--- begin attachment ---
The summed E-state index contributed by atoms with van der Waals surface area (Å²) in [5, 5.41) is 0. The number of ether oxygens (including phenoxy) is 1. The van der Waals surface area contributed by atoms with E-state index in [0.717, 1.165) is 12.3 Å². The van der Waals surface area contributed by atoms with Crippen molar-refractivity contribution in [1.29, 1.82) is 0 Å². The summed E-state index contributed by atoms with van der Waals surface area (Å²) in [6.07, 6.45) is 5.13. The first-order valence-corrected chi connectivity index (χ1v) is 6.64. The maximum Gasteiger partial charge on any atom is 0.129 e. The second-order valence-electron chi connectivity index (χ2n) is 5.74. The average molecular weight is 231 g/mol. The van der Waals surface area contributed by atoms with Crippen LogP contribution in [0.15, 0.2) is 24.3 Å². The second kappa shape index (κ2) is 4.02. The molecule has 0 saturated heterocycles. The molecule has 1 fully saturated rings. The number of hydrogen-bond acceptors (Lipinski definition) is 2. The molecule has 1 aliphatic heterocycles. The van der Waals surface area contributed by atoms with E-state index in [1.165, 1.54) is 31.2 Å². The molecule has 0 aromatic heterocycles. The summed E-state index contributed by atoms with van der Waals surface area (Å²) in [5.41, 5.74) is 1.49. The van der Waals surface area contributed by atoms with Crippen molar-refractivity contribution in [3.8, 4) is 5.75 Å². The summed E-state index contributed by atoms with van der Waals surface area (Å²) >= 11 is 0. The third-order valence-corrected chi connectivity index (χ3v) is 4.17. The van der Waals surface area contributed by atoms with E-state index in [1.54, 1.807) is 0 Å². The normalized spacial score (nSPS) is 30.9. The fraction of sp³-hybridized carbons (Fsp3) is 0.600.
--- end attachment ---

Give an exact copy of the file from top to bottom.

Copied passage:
The summed E-state index contributed by atoms with van der Waals surface area (Å²) in [5, 5.41) is 0. The number of ether oxygens (including phenoxy) is 1. The van der Waals surface area contributed by atoms with E-state index in [0.717, 1.165) is 12.3 Å². The van der Waals surface area contributed by atoms with Crippen molar-refractivity contribution in [1.29, 1.82) is 0 Å². The summed E-state index contributed by atoms with van der Waals surface area (Å²) in [6.07, 6.45) is 5.13. The first-order valence-corrected chi connectivity index (χ1v) is 6.64. The maximum Gasteiger partial charge on any atom is 0.129 e. The second-order valence-electron chi connectivity index (χ2n) is 5.74. The average molecular weight is 231 g/mol. The van der Waals surface area contributed by atoms with Crippen LogP contribution in [0.15, 0.2) is 24.3 Å². The second kappa shape index (κ2) is 4.02. The molecule has 0 saturated heterocycles. The molecule has 1 fully saturated rings. The number of hydrogen-bond acceptors (Lipinski definition) is 2. The molecule has 1 aliphatic heterocycles. The van der Waals surface area contributed by atoms with E-state index in [1.165, 1.54) is 31.2 Å². The molecule has 0 aromatic heterocycles. The summed E-state index contributed by atoms with van der Waals surface area (Å²) in [5.41, 5.74) is 1.49. The van der Waals surface area contributed by atoms with Crippen molar-refractivity contribution in [3.8, 4) is 5.75 Å². The summed E-state index contributed by atoms with van der Waals surface area (Å²) >= 11 is 0. The third-order valence-corrected chi connectivity index (χ3v) is 4.17. The van der Waals surface area contributed by atoms with E-state index in [1.54, 1.807) is 0 Å². The normalized spacial score (nSPS) is 30.9. The fraction of sp³-hybridized carbons (Fsp3) is 0.600.